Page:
MUST WATCH: Censorship enthusiast Justin Trudeau passionately defends BLOCKING news from Canadians on social media

Trudeau claimed the internet giants' refusal to comply with Bill C-18 "undermines the very fabric of our democracy."

Jarryd Jaeger Vancouver, BC

Prime Minister Justin Trudeau has continued to defend his Liberal government's controversial Bill C-18, which since its passing has caused Google and Meta to remove Canadian news from the majority of their platforms and angered many across the nation.

While the federal Liberals have continued negotiating with Google, they have been less optimistic with Meta, going so far as to pull government advertising off the site.

"How far will your government go in taking on a company like Meta, and what could be next?" a reporter asked during a press conference on Wednesday.

Trudeau replied by claiming that the fight went beyond advertising, that it's "also dispute over democracy."

"It's a question of recognizing the role that internet giants like Facebook, Meta, Google, and others, have in our lives, and therefore a responsibility that they also wield."

The prime minister went on to accuse Meta of refusing to accept responsibility by "contributing to a democracy, and democracies in general, that have contributed to its success as a company."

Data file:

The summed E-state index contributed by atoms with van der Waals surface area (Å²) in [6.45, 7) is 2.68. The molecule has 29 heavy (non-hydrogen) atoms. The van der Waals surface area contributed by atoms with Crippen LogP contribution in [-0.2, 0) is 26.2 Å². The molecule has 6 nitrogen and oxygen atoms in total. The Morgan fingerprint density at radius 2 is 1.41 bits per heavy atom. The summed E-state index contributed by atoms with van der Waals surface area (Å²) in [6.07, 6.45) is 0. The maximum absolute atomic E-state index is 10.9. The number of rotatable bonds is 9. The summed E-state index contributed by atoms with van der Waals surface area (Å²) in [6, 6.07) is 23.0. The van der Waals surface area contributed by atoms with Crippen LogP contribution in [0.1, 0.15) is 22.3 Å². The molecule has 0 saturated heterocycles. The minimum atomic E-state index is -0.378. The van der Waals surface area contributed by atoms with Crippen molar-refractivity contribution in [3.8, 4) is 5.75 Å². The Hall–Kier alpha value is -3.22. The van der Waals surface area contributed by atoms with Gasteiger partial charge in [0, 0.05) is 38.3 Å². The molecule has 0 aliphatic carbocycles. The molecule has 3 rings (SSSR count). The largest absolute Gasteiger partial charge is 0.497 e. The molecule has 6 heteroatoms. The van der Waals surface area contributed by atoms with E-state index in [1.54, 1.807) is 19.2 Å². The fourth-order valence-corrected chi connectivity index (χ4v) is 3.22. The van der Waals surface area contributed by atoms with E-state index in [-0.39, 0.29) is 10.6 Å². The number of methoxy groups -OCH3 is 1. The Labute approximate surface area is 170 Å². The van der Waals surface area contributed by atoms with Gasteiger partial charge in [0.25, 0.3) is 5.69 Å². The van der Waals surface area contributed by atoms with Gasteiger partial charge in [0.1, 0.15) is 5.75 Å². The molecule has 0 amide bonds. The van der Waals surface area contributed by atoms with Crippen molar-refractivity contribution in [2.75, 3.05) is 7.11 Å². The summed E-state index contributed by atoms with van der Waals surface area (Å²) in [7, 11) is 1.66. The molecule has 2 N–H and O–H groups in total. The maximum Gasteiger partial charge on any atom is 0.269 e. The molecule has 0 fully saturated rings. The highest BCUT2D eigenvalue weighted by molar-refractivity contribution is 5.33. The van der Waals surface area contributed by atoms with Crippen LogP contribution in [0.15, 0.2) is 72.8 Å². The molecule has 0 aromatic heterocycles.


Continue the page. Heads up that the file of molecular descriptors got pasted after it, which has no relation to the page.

"We're not backing down on this," he continued, suggesting the bill "goes to the core of a free and informed society that is able to take responsible decisions in a democracy."

Trudeau said Canadians deserve to have access to "quality local news, quality content, quality journalism that is properly paid," and claimed that Meta "doesn't want to recognize the hard work of professional journalists," and that its decision "undermines the very fabric of our democracy."

Google has remained steadfast in its belief that the bill will harm, not help, everyone involved. The internet giant explained in a statement following its decision to remove Canadian news stories that the Liberals' push to have the company pay for each link was preposterous.

It argued that the law would "make it harder for Canadians to find news online, make it harder for journalists to reach their audiences, and reduce valuable free web traffic to Canadian publishers," pointing out that stories from the great white north had been linked to over 3.5 billion times in 2022 alone, at no cost. Referral traffic from the links was valued at around $250 million CAD.

Sign in to comment


Powered by StructureCMS™ Comments

Join and support independent free thinkers!

We’re independent and can’t be cancelled. The establishment media is increasingly dedicated to divisive cancel culture, corporate wokeism, and political correctness, all while covering up corruption from the corridors of power. The need for fact-based journalism and thoughtful analysis has never been greater. When you support The Post Millennial, you support freedom of the press at a time when it's under direct attack. Join the ranks of independent, free thinkers by supporting us today for as little as $1.

Support The Post Millennial

Remind me next month

To find out what personal data we collect and how we use it, please visit our Privacy Policy

By signing up you agree to our Terms of Use and Privacy Policy
© 2023 The Post Millennial, Privacy Policy